The European Union released a long-awaited proposal on AI legislation on April 21, 2021. European Commission EVP Margrethe Vestager described the legal framework as “the first [of its kind] on the planet.”
The very few use cases for which an outright AI ban is proposed include social credit systems, “subliminal” techniques to manipulate people’s behavior in harmful ways, and general police use of real-time “remote biometric identification systems” in public places — although judges may approve exemptions.
The legal framework focuses primarily on AI systems considered high risk, with the potential to significantly impact people’s lives; for example, algorithms that determine credit scores or that control automated machinery and vehicles.
Existing EU product safety legislation may already apply to many high-risk AI systems, which will be subject to a series of requirements, such as using “high-quality” training data to avoid bias; incorporating “human oversight” into each system; and documenting, for both users and regulators, how the system works.
The AI systems will also have to be indexed in a new EU-wide database (perhaps inspired by the AI Incident Database). To add some teeth to the legislation, violators face fines of up to 6% of their global turnover or EUR 30m (USD 36m), whichever is greater.
The proposal’s broad guidelines do not mention machine translation (MT) explicitly, so language service providers (LSPs) and end-users alike may need to read between the lines to understand their potential future obligations.
Chatbots and products of natural language processing (NLP) are considered “lower risk.” As such, these must simply inform users that they are interacting with a machine.
Content generated by language models, such as OpenAI’s massive GPT-3, may be subject to similar requirements. Several writing tools have already been developed using GPT-3, including AI21 Labs’ Wordtune and an application by OthersideAI that expands bullet points into paragraphs.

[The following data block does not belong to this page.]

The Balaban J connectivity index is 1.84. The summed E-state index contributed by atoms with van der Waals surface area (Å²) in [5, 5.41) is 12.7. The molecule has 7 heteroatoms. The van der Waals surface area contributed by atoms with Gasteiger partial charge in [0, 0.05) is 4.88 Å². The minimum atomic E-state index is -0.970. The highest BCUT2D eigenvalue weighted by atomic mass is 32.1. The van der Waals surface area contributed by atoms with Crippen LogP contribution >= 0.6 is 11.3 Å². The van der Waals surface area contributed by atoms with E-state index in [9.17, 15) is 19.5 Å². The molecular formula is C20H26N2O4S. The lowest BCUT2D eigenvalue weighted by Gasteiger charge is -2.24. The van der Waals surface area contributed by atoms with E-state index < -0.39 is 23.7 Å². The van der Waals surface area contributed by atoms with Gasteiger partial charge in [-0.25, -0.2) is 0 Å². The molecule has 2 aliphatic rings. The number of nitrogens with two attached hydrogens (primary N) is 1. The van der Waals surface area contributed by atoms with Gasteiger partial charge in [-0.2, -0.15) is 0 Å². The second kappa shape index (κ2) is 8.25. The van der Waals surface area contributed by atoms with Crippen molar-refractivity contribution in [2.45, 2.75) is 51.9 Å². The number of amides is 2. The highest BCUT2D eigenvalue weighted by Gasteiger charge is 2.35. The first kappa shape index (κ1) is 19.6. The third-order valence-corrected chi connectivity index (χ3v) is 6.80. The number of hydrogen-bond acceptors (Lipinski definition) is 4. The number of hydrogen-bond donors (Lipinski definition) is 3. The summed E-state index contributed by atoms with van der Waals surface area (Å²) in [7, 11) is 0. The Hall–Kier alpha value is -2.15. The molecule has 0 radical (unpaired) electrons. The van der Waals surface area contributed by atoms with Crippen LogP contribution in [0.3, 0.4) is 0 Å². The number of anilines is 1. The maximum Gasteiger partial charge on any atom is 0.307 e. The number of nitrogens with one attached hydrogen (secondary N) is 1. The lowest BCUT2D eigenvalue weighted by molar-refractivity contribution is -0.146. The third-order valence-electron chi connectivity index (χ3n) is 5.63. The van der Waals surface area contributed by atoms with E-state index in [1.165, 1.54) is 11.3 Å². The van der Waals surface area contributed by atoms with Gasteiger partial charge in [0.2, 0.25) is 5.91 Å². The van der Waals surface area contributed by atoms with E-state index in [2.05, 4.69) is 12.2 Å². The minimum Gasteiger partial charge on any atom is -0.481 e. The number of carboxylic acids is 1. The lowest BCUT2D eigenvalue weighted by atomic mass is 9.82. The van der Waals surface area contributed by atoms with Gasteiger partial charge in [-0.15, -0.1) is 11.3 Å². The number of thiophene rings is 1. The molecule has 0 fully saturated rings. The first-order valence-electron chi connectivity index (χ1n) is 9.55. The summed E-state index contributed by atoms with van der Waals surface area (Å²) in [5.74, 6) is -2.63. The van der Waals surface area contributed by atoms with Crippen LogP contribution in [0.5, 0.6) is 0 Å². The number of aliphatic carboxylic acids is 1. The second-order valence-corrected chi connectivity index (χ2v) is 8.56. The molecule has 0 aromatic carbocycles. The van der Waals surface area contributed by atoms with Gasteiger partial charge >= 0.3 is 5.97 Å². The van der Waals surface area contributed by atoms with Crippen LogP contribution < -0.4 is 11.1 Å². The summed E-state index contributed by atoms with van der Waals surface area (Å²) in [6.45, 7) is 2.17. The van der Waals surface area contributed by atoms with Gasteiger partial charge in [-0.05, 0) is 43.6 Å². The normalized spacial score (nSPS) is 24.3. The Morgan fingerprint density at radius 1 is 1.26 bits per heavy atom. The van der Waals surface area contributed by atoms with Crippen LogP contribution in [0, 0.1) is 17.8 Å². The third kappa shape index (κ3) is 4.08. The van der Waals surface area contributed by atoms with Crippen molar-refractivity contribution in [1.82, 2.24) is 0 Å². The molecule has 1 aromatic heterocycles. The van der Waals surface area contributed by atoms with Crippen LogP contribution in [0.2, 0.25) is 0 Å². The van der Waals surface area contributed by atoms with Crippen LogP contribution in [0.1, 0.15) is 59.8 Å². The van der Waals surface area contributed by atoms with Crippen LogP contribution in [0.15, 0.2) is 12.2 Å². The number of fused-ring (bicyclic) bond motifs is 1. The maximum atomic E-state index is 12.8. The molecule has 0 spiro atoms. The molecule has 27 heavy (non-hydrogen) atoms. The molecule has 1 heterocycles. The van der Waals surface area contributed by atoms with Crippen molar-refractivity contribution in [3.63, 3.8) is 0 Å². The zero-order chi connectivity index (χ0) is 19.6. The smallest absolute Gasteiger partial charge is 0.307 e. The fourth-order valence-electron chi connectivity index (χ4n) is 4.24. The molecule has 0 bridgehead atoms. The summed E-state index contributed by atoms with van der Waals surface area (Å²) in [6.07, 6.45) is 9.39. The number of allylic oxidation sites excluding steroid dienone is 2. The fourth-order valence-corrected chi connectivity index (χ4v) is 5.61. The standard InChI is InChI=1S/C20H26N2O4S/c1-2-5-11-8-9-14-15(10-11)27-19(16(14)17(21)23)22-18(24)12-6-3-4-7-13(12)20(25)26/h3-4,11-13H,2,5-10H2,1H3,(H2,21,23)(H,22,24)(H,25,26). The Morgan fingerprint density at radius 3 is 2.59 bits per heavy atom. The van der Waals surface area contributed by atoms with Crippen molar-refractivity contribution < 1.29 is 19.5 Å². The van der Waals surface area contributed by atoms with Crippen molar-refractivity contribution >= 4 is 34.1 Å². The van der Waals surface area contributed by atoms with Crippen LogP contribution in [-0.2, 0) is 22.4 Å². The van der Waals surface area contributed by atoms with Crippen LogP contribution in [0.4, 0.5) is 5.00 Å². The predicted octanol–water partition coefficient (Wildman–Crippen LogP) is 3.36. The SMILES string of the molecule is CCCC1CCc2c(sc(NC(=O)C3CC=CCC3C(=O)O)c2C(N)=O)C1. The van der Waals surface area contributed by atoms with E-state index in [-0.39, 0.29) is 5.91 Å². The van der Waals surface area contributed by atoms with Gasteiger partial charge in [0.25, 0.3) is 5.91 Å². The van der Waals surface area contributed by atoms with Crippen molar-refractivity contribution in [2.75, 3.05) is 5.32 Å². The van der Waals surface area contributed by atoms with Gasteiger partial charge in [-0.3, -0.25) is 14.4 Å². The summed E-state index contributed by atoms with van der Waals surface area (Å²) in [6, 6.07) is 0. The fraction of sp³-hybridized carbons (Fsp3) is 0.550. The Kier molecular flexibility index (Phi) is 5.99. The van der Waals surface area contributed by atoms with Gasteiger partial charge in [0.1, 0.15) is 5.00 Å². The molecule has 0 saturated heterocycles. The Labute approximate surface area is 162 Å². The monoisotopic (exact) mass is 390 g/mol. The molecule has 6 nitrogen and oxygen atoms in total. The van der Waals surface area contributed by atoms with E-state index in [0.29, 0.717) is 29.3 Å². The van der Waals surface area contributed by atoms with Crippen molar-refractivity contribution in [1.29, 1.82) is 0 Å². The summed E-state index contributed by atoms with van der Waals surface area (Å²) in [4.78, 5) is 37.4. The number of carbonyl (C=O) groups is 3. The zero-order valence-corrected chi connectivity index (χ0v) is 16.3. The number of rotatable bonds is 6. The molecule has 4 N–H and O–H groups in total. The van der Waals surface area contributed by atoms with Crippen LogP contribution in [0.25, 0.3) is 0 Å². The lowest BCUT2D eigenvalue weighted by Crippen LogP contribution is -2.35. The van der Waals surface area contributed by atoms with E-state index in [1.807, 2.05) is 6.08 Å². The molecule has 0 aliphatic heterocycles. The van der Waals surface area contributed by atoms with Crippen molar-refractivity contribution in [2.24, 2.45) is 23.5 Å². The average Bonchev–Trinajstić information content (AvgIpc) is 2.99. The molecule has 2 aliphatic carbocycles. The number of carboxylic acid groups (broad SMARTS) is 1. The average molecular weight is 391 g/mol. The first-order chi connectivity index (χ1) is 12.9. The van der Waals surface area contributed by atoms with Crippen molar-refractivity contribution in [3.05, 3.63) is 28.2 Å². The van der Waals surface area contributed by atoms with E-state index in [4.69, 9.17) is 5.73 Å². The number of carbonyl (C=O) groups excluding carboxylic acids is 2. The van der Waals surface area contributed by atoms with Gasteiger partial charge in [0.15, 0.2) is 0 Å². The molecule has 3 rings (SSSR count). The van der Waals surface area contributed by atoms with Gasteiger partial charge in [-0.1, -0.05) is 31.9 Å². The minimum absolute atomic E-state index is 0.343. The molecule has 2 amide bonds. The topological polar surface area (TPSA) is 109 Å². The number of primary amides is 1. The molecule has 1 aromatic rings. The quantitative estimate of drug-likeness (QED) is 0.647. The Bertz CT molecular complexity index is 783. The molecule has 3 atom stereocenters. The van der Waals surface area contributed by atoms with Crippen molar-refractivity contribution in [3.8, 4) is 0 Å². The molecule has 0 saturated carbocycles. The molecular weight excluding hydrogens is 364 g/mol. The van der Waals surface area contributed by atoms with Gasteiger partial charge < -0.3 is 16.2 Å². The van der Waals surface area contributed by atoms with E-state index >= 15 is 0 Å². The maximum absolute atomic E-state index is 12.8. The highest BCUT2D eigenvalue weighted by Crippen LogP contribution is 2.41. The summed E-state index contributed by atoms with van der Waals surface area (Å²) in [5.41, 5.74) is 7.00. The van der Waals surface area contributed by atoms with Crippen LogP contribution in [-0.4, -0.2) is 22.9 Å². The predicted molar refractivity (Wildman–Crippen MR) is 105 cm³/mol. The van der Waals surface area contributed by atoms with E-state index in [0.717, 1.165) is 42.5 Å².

It is not clear, however, whether the proposal applies to less interactive content, such as transcripts generated by automated transcription programs. In practice, many companies that use automated transcription already include a disclaimer to address possible typos and other errors.
Deepfakes: Not Banned, Just Regulated
The potential for risk grows with synthetic voice production, a process several companies in the language industry are working on for dubbing; that is, “teaching” a person’s voice to “speak” in another language. (See: synthetic dubbing)
It is not difficult to imagine how such technology could be misused. And yet, as Mark Leiser, an assistant professor at Leiden University’s Center for Law and Digital Technologies, pointed out on Twitter, Deepfakes “are not banned, but regulated for transparency” in the proposed framework.
Synthetic voices may not yet pose the same kinds of risks as visual deepfakes.
Jesse Shemen, CEO of Papercup, a startup offering “video translation with human-sounding voiceovers,” recently explained to Slator that although the field has grown by leaps and bounds, “there is still a large amount of technical progress and change that needs to be made in the world of text-to-speech; and, as a result of that, the commercial applications are still incredibly early in terms of how speech can be exploited.” (That said, it has not stopped Apple from a hiring spree that may or may not be related to machine dubbing.)
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It remains to be seen how, if at all, human involvement in the AI workflow will affect the new requirements.
If MT text must be labeled as such, would the label still apply if text is post-edited by a human linguist? And how might that rule change as MT’s capabilities expand and diversify? Amazon is already exploring automated quality checks for subtitles; and Lilt CEO Spence Green told Slator that his company is currently working on automated MT review.
The EC’s Vestager has described the need to address AI risks as “urgent.” But, by the time the European Council and Parliament approve the proposed legislation, both the AI landscape and the language industry may look very different.